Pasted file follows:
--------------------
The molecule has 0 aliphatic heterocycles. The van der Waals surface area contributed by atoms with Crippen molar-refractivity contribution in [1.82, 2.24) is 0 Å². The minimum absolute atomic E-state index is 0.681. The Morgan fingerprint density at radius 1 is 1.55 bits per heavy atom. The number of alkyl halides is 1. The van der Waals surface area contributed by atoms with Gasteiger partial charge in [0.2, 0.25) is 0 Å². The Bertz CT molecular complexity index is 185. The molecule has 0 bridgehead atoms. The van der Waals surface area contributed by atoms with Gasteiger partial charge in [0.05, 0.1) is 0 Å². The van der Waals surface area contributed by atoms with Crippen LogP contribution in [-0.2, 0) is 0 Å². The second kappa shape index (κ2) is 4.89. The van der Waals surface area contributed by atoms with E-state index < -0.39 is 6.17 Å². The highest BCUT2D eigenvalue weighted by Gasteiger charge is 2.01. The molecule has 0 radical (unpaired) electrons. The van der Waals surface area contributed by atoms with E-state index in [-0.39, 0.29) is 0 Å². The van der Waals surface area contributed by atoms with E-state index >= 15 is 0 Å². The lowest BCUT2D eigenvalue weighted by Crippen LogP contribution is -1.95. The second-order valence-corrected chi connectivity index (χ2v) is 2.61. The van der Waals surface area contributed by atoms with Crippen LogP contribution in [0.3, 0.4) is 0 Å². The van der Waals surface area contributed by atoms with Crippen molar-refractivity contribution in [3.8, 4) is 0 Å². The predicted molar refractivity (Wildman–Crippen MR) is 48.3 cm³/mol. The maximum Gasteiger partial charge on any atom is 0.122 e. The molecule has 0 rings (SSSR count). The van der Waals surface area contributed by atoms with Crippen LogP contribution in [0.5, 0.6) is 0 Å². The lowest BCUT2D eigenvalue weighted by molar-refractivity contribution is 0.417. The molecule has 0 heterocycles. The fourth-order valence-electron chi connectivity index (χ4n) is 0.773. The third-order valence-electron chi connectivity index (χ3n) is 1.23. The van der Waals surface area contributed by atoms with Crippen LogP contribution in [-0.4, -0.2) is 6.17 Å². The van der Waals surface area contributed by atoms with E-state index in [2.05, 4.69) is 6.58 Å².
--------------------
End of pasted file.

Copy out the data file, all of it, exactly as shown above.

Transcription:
The molecule has 0 aliphatic heterocycles. The van der Waals surface area contributed by atoms with Crippen molar-refractivity contribution in [1.82, 2.24) is 0 Å². The minimum absolute atomic E-state index is 0.681. The Morgan fingerprint density at radius 1 is 1.55 bits per heavy atom. The number of alkyl halides is 1. The van der Waals surface area contributed by atoms with Gasteiger partial charge in [0.2, 0.25) is 0 Å². The Bertz CT molecular complexity index is 185. The molecule has 0 bridgehead atoms. The van der Waals surface area contributed by atoms with Gasteiger partial charge in [0.05, 0.1) is 0 Å². The van der Waals surface area contributed by atoms with Crippen LogP contribution in [-0.2, 0) is 0 Å². The second kappa shape index (κ2) is 4.89. The van der Waals surface area contributed by atoms with E-state index < -0.39 is 6.17 Å². The highest BCUT2D eigenvalue weighted by Gasteiger charge is 2.01. The molecule has 0 radical (unpaired) electrons. The van der Waals surface area contributed by atoms with E-state index in [-0.39, 0.29) is 0 Å². The van der Waals surface area contributed by atoms with E-state index >= 15 is 0 Å². The lowest BCUT2D eigenvalue weighted by Crippen LogP contribution is -1.95. The second-order valence-corrected chi connectivity index (χ2v) is 2.61. The van der Waals surface area contributed by atoms with Crippen LogP contribution in [0.3, 0.4) is 0 Å². The van der Waals surface area contributed by atoms with Crippen molar-refractivity contribution in [3.8, 4) is 0 Å². The predicted molar refractivity (Wildman–Crippen MR) is 48.3 cm³/mol. The maximum Gasteiger partial charge on any atom is 0.122 e. The molecule has 0 rings (SSSR count). The van der Waals surface area contributed by atoms with Crippen LogP contribution in [0.5, 0.6) is 0 Å². The lowest BCUT2D eigenvalue weighted by molar-refractivity contribution is 0.417. The molecule has 0 heterocycles. The fourth-order valence-electron chi connectivity index (χ4n) is 0.773. The third-order valence-electron chi connectivity index (χ3n) is 1.23. The van der Waals surface area contributed by atoms with Crippen LogP contribution in [-0.4, -0.2) is 6.17 Å². The van der Waals surface area contributed by atoms with E-state index in [2.05, 4.69) is 6.58 Å².